TORONTO, ON - SEPTEMBER 25:  Marian Gaborik #12 of Team Europe is congratulated by his teammates after scoring a second period goal against Team Sweden at the semifinal game during the World Cup of Hockey tournament at  Air Canada Centre on September 25, 2016 in Toronto, Canada.  (Photo by Chris Tanouye/Getty Images)
Getty
4 Comments

When the World Cup began earlier this month, Team Europe, a collection of players from eight European countries that did not have their own team in the tournament, was thought to be the weakest team in the field.

Not necessarily a bad team, but one that seemed like it would have trouble keeping up with the hockey superpowers that made up the remainder of the field. That thinking seemed to be confirmed in the pre-tournament games when the North American young stars team skated them out of the building in what the European team admitted was a wakeup call.

All of that is why they still have to actually play the games, and in a short tournament like this anything can happen. 

In this case, anything did happen.

Thanks to their 3-2 overtime win over Team Sweden on Sunday afternoon in the World Cup semifinals, Team Europe has clinched a spot in the World Cup final series and will take on Canada in a best-of-three round that begins on Tuesday night.

It’s been an incredible and almost unbelievable run so far Europe. They frustrated the United States in their opener and shut them out, beat the Czech Republic in overtime, and then on Sunday shut down Sweden to advance to the final. 

The biggest part of their success has to be the play of their goaltender Jaroslav Halak, who has been their best player the entire tournament.

On Sunday, he stopped 37 out of 39 shots and improved his save percentage in the tournament to .946.

The other big star for Team Europe on Sunday was Detroit Red Wings forward Tomas Tatar who scored a pair of goals, including the overtime winner.

After Marian Gaborik scored late in the second period to tie the game at one, Tatar opened the third period with a goal just 12 seconds in when he followed up his own shot and beat Sweden’s Henrik Lundqvist to give Europe its first lead of the game.

Sweden’s Erik Karlsson scored late in the third period to send the game to overtime.

Europe now haas to get ready to face a Canadian team that is 4-0 in the tournament and outscored its opponents by a 19-6 margin.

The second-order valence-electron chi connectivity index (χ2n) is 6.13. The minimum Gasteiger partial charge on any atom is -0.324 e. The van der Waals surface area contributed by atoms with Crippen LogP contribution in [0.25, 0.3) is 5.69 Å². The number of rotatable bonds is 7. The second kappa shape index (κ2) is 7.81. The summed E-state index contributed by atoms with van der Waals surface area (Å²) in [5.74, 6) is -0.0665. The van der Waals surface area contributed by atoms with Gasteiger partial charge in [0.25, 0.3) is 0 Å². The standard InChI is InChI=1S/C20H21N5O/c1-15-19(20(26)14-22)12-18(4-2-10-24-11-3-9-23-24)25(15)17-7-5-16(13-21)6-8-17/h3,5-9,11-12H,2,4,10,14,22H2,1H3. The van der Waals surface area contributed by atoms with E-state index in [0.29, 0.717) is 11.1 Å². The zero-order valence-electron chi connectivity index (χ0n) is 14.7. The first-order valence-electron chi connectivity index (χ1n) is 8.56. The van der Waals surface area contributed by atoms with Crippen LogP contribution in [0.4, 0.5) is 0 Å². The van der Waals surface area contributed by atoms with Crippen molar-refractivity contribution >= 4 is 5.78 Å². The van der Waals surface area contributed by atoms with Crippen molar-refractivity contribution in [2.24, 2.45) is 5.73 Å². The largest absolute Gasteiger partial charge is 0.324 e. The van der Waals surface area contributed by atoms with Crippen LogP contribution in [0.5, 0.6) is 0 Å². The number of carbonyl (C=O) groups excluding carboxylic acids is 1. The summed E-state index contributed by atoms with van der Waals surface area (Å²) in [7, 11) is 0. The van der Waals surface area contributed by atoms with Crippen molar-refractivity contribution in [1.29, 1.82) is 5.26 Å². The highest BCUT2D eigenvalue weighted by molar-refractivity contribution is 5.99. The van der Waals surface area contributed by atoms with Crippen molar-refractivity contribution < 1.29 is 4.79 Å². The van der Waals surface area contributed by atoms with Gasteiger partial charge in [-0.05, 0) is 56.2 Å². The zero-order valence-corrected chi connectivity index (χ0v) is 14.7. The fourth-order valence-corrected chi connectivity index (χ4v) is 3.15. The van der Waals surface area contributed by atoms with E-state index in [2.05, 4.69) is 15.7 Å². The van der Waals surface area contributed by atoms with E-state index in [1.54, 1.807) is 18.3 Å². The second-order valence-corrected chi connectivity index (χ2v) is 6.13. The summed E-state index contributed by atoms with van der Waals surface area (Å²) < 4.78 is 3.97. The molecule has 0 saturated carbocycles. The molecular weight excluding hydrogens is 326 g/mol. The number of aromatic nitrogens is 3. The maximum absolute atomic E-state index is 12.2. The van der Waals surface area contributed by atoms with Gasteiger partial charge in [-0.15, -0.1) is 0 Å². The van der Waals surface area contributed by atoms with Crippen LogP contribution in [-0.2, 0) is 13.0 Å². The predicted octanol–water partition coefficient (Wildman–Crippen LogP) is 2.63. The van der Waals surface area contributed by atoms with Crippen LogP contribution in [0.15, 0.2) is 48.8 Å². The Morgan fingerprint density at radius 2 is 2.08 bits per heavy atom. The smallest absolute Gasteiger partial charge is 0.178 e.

Canada beat Europe in the first round 4-1.

Sounds like Blues will be more aggressive

GLENDALE, AZ - JANUARY 06:  Head coach Ken Hitchcock of the St. Louis Blues watches from the bench during the NHL game against the Arizona Coyotes at Gila River Arena on January 6, 2015 in Glendale, Arizona. The Blues defeated the Coyotes 6-0.  (Photo by Christian Petersen/Getty Images)
Getty
Leave a comment

With their former captain now a member of the Boston Bruins and their coach on year-to-year deals, it’s appropriate to say that the St. Louis Blues are in a period of transitions.

It’s also a convenient choice of words, as it sounds like the Blues are going to change the way they transition on the ice.

That’s the indication given by the St. Louis Post-Dispatch, and players like Chris Porter approve.

“The play in the neutral zone will fit this team great with the speed and the size that they already have in place,” Porter said. “I don’t think it’s a huge adjustment for the guys, I think it’s just a little tweak here or there.”

Perhaps hiring Mike Yeo had something to do with taking a more modern approach?

Either way, getting more aggressive makes a lot of sense for the Blues, at least on paper.

With David Backes and Troy Brouwer out of town, younger and speedier players get to take more of a role. Some Blues fans will probably view this tweak – big or small – as a long time coming.

Of course, there’s a give-and-take when it comes to situations like these, and becoming more attack-minded sure makes retaining Kevin Shattenkirk that much more important. The underrated blueliner still expects to be moved despite being named an alternate captain, yet you wonder if these changes might prompt GM Doug Armstrong to try to pull some strings to keep him around.

(Giving Alexander Steen a contract extension means that much less room for the likes of Shattenkirk.)

Even if the Blues eventually need to part ways with Shattenkirk, there are some other nice assets who can use this change as a catalyst to push this team up another level.

In an ideal scenario, the Blues would enjoy those improvements and keep Shattenkirk to reap those rewards.

Update: Clarke MacArthur suffers concussion

BUFFALO, NY - OCTOBER 8: Clarke MacArthur #16 of the Ottawa Senators skates with the puck during the game against the Buffalo Sabres at the First Niagara Center on October 8, 2015 in Buffalo, New York. (Photo by Tom Brenner/ Getty Images)
Getty
3 Comments

Update: As many feared, Clarke MacArthur suffered a concussion. The Ottawa Senators announced that he will be “evaluated daily.”

***

Rough news for the Ottawa Senators on Sunday: forward Clarke MacArthur needed help off the ice following a big hit during a team scrimmage.

The hit was delivered by Patrick Sieloff, prompting an immediate response from Bobby Ryan, according to The Hockey News’ Murray Pam.

MacArthur has been hoping to return to NHL action after some serious concussion issues, so this is a troubling situation. More than a few people wonder if this might end his career.

Update: Here’s a GIF of the hit.